What to look for when buying a used car

Buying a second-hand car need not be a frightening experience. With a bit of foresight and planning, there are great deals to be had when buying pre-owned. Here’s our quick guide on what to consider.

1. Insurance groups

Do your research before looking, as insurance groups can vary dramatically.

If you have in mind the make and model of car you wish to buy, it’s a good idea to get insurance quotes beforehand. You can usually save the quotes to come back to later.

This is often worth doing, especially if the insurer is offering an introductory discount. For more information take a look at our Car Insurance Groups Explained article.

2. When to look

Plan your trip to car dealerships, rainy days make for a bad experience, and poor light will make nicks and scratches difficult to spot.

Bear in mind the time of the month, often dealers will be keen to hit their sales targets by the end of the month so may be more willing to negotiate on price. And if you want the salesperson’s undivided attention, weekdays will be quieter than a busy Saturday afternoon.

3. Car History

It’s often the case, especially when a car has had a few previous owners, that the full-service history won’t be available.

You can pay around £20 for an HPI check, which will determine whether the car has been in any accidents or is registered as stolen.

This is well worth doing for peace of mind, particularly if buying through a private vendor.

4. MOT

Most garages will have given their cars a service and the MOT should be up to date.

Bear in mind that some private sellers will market their car just before the MOT is due, especially if they have concerns on the health of the car.

If you suspect there may be problems with the running of the car ask lots of questions and don’t be afraid of insisting on a test drive.

This is another opportunity where the car’s service history is worth inspecting, you may spot recurring problems.

5. V5 Document

This is the vehicle registration document and will confirm who the rightful owner of the car is.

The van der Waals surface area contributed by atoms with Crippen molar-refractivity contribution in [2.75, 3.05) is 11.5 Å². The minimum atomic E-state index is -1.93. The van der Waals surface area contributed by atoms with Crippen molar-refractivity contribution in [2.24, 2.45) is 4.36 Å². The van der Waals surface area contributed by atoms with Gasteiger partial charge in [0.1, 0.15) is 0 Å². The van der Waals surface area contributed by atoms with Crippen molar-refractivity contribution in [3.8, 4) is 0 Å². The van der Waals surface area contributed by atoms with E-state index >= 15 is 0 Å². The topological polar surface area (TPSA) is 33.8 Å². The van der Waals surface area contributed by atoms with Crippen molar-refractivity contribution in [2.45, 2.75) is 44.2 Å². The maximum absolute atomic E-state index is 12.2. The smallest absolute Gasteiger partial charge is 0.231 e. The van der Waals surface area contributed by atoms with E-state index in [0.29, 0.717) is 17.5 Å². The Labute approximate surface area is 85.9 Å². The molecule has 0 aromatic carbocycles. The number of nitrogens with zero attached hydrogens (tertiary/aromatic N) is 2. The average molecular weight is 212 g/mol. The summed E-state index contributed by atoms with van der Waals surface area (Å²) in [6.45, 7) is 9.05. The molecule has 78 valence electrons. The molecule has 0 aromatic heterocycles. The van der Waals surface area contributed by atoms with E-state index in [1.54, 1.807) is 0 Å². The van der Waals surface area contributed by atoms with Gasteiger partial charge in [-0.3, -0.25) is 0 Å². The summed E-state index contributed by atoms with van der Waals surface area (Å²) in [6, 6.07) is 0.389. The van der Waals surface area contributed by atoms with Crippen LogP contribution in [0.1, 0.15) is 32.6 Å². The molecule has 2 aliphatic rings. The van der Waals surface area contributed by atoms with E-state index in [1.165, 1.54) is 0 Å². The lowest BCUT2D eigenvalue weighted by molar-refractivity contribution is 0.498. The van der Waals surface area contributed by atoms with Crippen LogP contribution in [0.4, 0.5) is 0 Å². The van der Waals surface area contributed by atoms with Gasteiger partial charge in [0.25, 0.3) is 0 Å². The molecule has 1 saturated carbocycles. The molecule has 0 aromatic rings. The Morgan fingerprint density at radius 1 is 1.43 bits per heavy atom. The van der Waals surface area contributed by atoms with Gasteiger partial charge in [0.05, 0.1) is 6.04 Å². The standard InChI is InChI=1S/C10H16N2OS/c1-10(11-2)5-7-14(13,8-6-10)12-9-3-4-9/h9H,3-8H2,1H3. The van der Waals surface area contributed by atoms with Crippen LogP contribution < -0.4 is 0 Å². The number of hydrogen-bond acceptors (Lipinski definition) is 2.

It will also bear the Vehicle Identification Number (VIN) which you can find printed on the bonnet at the base of the windscreen.

You will need to complete a section of this form once the car is purchased, to transfer the ownership.

6. Mileage

No, you can’t run a car backwards to reduce the mileage, but it is possible to tamper with the clock, so if you suspect that the mileage is too good for the age of the car, have a look back through the service history and MOT certificates.

Some cars will have low mileage, but it still pays to be prudent.

7. Tyres

Uneven wear on the tyres can be a sign of wheel misalignment, known as ‘tracking’.

You also need to check the tread, which you can do with a 20p piece. The tread should come to the inside of the border on each side of the coin.

8. Warranty

If a warranty is supplied with the car, be sure to check the limitations. Used car warranties vary, especially with regards to claim cover and limits.

If you have to pay for a warranty, do check the warranty provider is regulated by the Financial Conduct Authority and that it offers a 14 day cooling-off period.

9. Price

Don’t be afraid to haggle with the seller, whether private or at a dealership. Have a look at websites such as Parkers to have an idea of price guide comparisons before you shop.

And take advantage of asking for ‘extras’ such as car mats, before you seal the deal.

10. After purchase

Should you have doubts or worries about the car, don’t forget that you can take the car back if you've bought from a trader. Under the Sale of Goods Act 1979 the car should be of a satisfactory quality, fit for its intended purpose and as described, so be aware of your consumer rights.

When buying from a private vendor, it’s a case of ‘buyer beware’, so do exercise caution before you buy.

Originally posted on 08/07/2013.

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